Tell me about achieving that narrative leap where you have a little bit of a prequel, and then a sequel, and making sure the audience knew how to fill in the gap where the first movie fits in between.

Yeah, that was always tossing a coin. When you do movies like that, eventually you hope, like, most of the people are going to run with it, and you know some won’t. We talked about the first movie and the opening scene, and then we resumed that on that long time-lapse sequence. Most of the people probably were going to be like, “Oh, yeah, that’s fine.” Especially the ones who have seen the first movie – they’re like “Oh, yeah, that goes in between.”

For the people that have not seen the movie and have not paid attention when the movie started, they were, like, going around eating their popcorn or coming back from the bathroom, it might be a little bit more challenging, but it might be OK. The script was like that when I came about. We wanted to be with Chris, with the Huntsman, before and explain where he was coming from, but we wanted to pick up where we left off. So that’s sequel part of it. So it was just like, we’re going to do it like that, and hopefully it works.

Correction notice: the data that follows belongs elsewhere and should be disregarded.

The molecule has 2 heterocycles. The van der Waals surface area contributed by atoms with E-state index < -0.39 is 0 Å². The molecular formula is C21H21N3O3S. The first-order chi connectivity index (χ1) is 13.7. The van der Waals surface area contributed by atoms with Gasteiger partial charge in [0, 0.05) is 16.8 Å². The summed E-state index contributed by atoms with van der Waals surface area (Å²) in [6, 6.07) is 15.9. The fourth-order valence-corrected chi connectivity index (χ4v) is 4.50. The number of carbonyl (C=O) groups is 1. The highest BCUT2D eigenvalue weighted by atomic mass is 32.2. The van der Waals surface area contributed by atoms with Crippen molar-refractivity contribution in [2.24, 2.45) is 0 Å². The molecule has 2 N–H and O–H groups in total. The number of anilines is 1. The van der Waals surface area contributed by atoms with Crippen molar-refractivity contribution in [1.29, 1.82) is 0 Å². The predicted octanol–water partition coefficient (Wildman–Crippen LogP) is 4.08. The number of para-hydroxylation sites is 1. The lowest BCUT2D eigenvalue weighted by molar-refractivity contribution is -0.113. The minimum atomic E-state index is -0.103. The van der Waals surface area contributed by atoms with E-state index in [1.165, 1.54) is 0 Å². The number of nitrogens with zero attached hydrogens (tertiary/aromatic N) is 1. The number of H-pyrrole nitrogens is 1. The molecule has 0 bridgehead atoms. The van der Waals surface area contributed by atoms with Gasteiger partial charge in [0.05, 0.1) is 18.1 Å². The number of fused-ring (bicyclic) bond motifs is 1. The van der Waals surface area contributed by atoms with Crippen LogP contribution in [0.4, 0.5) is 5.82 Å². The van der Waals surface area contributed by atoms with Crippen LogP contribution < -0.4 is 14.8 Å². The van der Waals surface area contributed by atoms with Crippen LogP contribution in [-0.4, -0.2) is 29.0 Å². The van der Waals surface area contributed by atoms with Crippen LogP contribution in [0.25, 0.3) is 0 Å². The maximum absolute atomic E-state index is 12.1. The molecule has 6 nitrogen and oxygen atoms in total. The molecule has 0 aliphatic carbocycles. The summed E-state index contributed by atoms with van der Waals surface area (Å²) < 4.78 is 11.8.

You’ve got four actors top of the bill that are right in the prime of their careers. Tell me what was fun to learn about them as you got to play with them on this movie.

Well, I think the best thing for me is because they’re all different as actors, they have different needs. Some need a little bit of time, some don’t need time. They all come on to their craft from a different door, in a way. For me, the most interesting part is to figure out what it is, what version of myself I can be in order to be the best director I can be for them. I don’t know if that’s the right way to do it or not – I mean, future will tell!